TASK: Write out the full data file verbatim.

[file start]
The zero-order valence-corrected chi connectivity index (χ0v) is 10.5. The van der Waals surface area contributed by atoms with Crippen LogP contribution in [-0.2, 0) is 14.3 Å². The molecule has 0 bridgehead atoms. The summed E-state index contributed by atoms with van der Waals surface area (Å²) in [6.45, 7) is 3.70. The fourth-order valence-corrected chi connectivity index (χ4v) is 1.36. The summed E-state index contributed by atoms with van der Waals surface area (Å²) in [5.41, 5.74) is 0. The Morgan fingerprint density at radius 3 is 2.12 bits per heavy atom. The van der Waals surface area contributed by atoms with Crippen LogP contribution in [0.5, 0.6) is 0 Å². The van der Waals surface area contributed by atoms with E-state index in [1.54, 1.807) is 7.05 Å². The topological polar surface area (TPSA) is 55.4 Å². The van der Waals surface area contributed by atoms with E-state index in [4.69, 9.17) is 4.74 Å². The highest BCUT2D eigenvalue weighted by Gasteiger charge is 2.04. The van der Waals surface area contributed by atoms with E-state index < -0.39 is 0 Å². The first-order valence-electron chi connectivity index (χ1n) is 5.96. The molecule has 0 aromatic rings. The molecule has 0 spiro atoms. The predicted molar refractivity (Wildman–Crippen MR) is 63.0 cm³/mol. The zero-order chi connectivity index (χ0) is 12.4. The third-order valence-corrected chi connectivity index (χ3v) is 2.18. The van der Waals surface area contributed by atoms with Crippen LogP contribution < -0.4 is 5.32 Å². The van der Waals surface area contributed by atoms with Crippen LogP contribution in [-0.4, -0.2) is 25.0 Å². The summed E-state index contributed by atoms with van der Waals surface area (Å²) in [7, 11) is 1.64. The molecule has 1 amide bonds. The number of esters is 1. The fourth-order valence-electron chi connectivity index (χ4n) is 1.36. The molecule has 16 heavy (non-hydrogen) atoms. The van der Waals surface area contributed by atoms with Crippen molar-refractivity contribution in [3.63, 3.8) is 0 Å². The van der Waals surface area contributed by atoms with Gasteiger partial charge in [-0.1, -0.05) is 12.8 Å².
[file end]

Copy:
The zero-order valence-corrected chi connectivity index (χ0v) is 10.5. The van der Waals surface area contributed by atoms with Crippen LogP contribution in [-0.2, 0) is 14.3 Å². The molecule has 0 bridgehead atoms. The summed E-state index contributed by atoms with van der Waals surface area (Å²) in [6.45, 7) is 3.70. The fourth-order valence-corrected chi connectivity index (χ4v) is 1.36. The summed E-state index contributed by atoms with van der Waals surface area (Å²) in [5.41, 5.74) is 0. The Morgan fingerprint density at radius 3 is 2.12 bits per heavy atom. The van der Waals surface area contributed by atoms with Crippen LogP contribution in [0.5, 0.6) is 0 Å². The van der Waals surface area contributed by atoms with E-state index in [1.54, 1.807) is 7.05 Å². The topological polar surface area (TPSA) is 55.4 Å². The van der Waals surface area contributed by atoms with E-state index in [4.69, 9.17) is 4.74 Å². The highest BCUT2D eigenvalue weighted by Gasteiger charge is 2.04. The van der Waals surface area contributed by atoms with E-state index < -0.39 is 0 Å². The first-order valence-electron chi connectivity index (χ1n) is 5.96. The molecule has 0 aromatic rings. The molecule has 0 spiro atoms. The predicted molar refractivity (Wildman–Crippen MR) is 63.0 cm³/mol. The zero-order chi connectivity index (χ0) is 12.4. The third-order valence-corrected chi connectivity index (χ3v) is 2.18. The van der Waals surface area contributed by atoms with Crippen LogP contribution < -0.4 is 5.32 Å². The van der Waals surface area contributed by atoms with Crippen LogP contribution in [-0.4, -0.2) is 25.0 Å². The summed E-state index contributed by atoms with van der Waals surface area (Å²) in [7, 11) is 1.64. The molecule has 1 amide bonds. The number of esters is 1. The fourth-order valence-electron chi connectivity index (χ4n) is 1.36. The molecule has 16 heavy (non-hydrogen) atoms. The van der Waals surface area contributed by atoms with Crippen molar-refractivity contribution in [3.63, 3.8) is 0 Å². The van der Waals surface area contributed by atoms with Gasteiger partial charge in [-0.1, -0.05) is 12.8 Å².